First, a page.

Blog

Preventing Tree Root Damage During a DC Home Remodel

From Online Remodeling Book Chapter 3: “A Tree Grows in Spring Valley”

I often joke that I really have two clients for my remodeling projects: the homeowners and the house. In other words, I aim for solutions that serve the owners’ goals and also work well with the home’s original style. When it came to one major addition, however, you could say that I had a third client: a magnificent, full-grown tulip poplar.

The big tulip poplar (complete with tree fort) is just visible through the windows of the new family room, where 9-foot-high ceilings accommodate oversize windows.

The big tulip poplar (complete with tree
fort) is just visible through the windows
of the new family room, where 9-foot-high
ceilings accommodate oversize windows.

I first met with the new owners of the house – and the tree – just before they closed on their purchase, a small residence on a large, level lot in the Northwest Washington neighborhood of Spring Valley. The wife, an economics reporter, and her husband, a lawyer, were moving from Chicago with their two sons, ages 3 and 6. They loved the generous backyard, but wanted to make the house larger and more suitable for the family. Built in about 1950, it had just a few first-floor rooms – a dining room, living room, galley kitchen, and half bath – and a group of bedrooms and baths upstairs. At the rear, a small, box-style addition supplied a first-floor sunroom and a second-floor study, accessible only from the parents’ bedroom.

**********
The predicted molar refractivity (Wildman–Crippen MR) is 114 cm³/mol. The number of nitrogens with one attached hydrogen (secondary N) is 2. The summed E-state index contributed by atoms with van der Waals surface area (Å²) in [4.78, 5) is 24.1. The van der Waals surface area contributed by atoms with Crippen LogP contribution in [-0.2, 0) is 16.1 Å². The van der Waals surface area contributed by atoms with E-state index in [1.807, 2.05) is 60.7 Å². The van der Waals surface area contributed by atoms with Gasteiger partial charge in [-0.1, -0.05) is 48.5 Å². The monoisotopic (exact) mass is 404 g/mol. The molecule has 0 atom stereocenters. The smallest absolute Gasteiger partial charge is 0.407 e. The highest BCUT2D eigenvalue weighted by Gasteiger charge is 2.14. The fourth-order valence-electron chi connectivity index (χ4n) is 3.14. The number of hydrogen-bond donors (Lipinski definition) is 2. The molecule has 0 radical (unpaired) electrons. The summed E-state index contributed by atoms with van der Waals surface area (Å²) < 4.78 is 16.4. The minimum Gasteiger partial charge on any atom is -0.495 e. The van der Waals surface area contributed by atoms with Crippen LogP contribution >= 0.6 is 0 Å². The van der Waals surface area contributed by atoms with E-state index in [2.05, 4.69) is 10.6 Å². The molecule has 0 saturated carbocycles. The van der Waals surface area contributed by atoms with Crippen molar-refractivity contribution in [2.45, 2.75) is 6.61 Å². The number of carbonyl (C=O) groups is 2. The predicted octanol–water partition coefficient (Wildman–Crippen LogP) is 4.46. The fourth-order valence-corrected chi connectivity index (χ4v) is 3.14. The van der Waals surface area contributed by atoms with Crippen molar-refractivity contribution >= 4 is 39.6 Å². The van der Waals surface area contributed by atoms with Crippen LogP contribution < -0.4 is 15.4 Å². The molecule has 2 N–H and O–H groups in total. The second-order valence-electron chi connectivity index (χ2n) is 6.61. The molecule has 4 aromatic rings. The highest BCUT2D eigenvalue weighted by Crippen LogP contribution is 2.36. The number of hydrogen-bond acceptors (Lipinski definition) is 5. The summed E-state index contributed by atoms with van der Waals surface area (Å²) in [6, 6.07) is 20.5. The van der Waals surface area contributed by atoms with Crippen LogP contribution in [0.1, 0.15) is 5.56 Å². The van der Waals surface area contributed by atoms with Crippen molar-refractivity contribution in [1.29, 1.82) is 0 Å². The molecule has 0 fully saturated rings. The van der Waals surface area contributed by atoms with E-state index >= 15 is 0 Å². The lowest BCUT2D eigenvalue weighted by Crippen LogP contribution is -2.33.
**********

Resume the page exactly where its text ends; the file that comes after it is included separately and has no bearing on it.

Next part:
Home Addition Planning: Preserving the Tree

Their plan was straightforward: strip off the old box addition and replace it with a much more substantial two-story addition that would include, on the first floor, an open-plan kitchen and family room intended as the center of daily life. The second floor of the addition would house a new master suite, including a master bedroom, master bath and walk-in closet. In the existing house, a first-floor home office for the husband would replace the old, front-facing kitchen, and the washer and dryer – previously marooned in the basement – would move to a convenient location on the second floor.

Although the addition would almost double their living space, the couple wanted it to be unobtrusive, designed and built in sympathy with the home’s Colonial Revival style. Using environmentally friendly materials was also a priority. And then they mentioned the backyard tree.

To learn more about how our team built the two-story addition without damaging the grand tulip poplar tree, download the eBook!

“ We continue to enjoy your amazing talents every day—you’re the best, plain and simple! ”

Linda, Chevy Chase, MD
Contact Us

240.383.1226